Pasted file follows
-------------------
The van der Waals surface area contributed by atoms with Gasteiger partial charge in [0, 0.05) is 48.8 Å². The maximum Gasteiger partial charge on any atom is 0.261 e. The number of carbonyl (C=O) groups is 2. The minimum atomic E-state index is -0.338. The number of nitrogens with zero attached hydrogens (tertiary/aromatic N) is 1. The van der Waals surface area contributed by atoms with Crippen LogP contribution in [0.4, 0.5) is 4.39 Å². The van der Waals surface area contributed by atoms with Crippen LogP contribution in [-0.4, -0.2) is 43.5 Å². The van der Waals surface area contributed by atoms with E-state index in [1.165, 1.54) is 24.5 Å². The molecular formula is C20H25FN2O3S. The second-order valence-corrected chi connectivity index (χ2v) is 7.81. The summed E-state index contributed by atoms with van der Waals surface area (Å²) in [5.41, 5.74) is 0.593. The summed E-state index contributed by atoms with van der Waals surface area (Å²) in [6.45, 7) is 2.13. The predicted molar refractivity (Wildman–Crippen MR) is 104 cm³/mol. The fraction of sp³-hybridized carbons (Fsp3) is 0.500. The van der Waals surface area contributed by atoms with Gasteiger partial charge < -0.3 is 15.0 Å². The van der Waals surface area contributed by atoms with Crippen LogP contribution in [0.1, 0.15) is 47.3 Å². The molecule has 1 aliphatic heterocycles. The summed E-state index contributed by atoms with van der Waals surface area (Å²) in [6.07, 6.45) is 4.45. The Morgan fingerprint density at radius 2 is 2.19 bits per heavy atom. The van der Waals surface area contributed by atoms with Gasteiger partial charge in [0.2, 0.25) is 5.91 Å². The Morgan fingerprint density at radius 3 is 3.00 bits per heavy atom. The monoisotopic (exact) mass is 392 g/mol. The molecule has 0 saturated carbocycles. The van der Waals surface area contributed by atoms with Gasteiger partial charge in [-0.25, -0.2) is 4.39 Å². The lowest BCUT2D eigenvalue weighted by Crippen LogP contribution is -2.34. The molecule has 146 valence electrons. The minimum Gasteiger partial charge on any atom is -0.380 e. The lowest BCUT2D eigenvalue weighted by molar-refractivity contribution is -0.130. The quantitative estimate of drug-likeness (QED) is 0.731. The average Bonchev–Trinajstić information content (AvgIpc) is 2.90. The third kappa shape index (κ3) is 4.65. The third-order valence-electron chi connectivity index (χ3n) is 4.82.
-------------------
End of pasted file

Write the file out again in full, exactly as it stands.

The van der Waals surface area contributed by atoms with Gasteiger partial charge in [0, 0.05) is 48.8 Å². The maximum Gasteiger partial charge on any atom is 0.261 e. The number of carbonyl (C=O) groups is 2. The minimum atomic E-state index is -0.338. The number of nitrogens with zero attached hydrogens (tertiary/aromatic N) is 1. The van der Waals surface area contributed by atoms with Crippen LogP contribution in [0.4, 0.5) is 4.39 Å². The van der Waals surface area contributed by atoms with Crippen LogP contribution in [-0.4, -0.2) is 43.5 Å². The van der Waals surface area contributed by atoms with E-state index in [1.165, 1.54) is 24.5 Å². The molecular formula is C20H25FN2O3S. The second-order valence-corrected chi connectivity index (χ2v) is 7.81. The summed E-state index contributed by atoms with van der Waals surface area (Å²) in [5.41, 5.74) is 0.593. The summed E-state index contributed by atoms with van der Waals surface area (Å²) in [6.45, 7) is 2.13. The predicted molar refractivity (Wildman–Crippen MR) is 104 cm³/mol. The fraction of sp³-hybridized carbons (Fsp3) is 0.500. The van der Waals surface area contributed by atoms with Gasteiger partial charge < -0.3 is 15.0 Å². The van der Waals surface area contributed by atoms with Crippen LogP contribution in [0.1, 0.15) is 47.3 Å². The molecule has 1 aliphatic heterocycles. The summed E-state index contributed by atoms with van der Waals surface area (Å²) in [6.07, 6.45) is 4.45. The Morgan fingerprint density at radius 2 is 2.19 bits per heavy atom. The van der Waals surface area contributed by atoms with Gasteiger partial charge in [0.2, 0.25) is 5.91 Å². The Morgan fingerprint density at radius 3 is 3.00 bits per heavy atom. The monoisotopic (exact) mass is 392 g/mol. The molecule has 0 saturated carbocycles. The van der Waals surface area contributed by atoms with Gasteiger partial charge in [-0.25, -0.2) is 4.39 Å². The lowest BCUT2D eigenvalue weighted by Crippen LogP contribution is -2.34. The molecule has 146 valence electrons. The minimum Gasteiger partial charge on any atom is -0.380 e. The lowest BCUT2D eigenvalue weighted by molar-refractivity contribution is -0.130. The quantitative estimate of drug-likeness (QED) is 0.731. The average Bonchev–Trinajstić information content (AvgIpc) is 2.90. The third kappa shape index (κ3) is 4.65. The third-order valence-electron chi connectivity index (χ3n) is 4.82.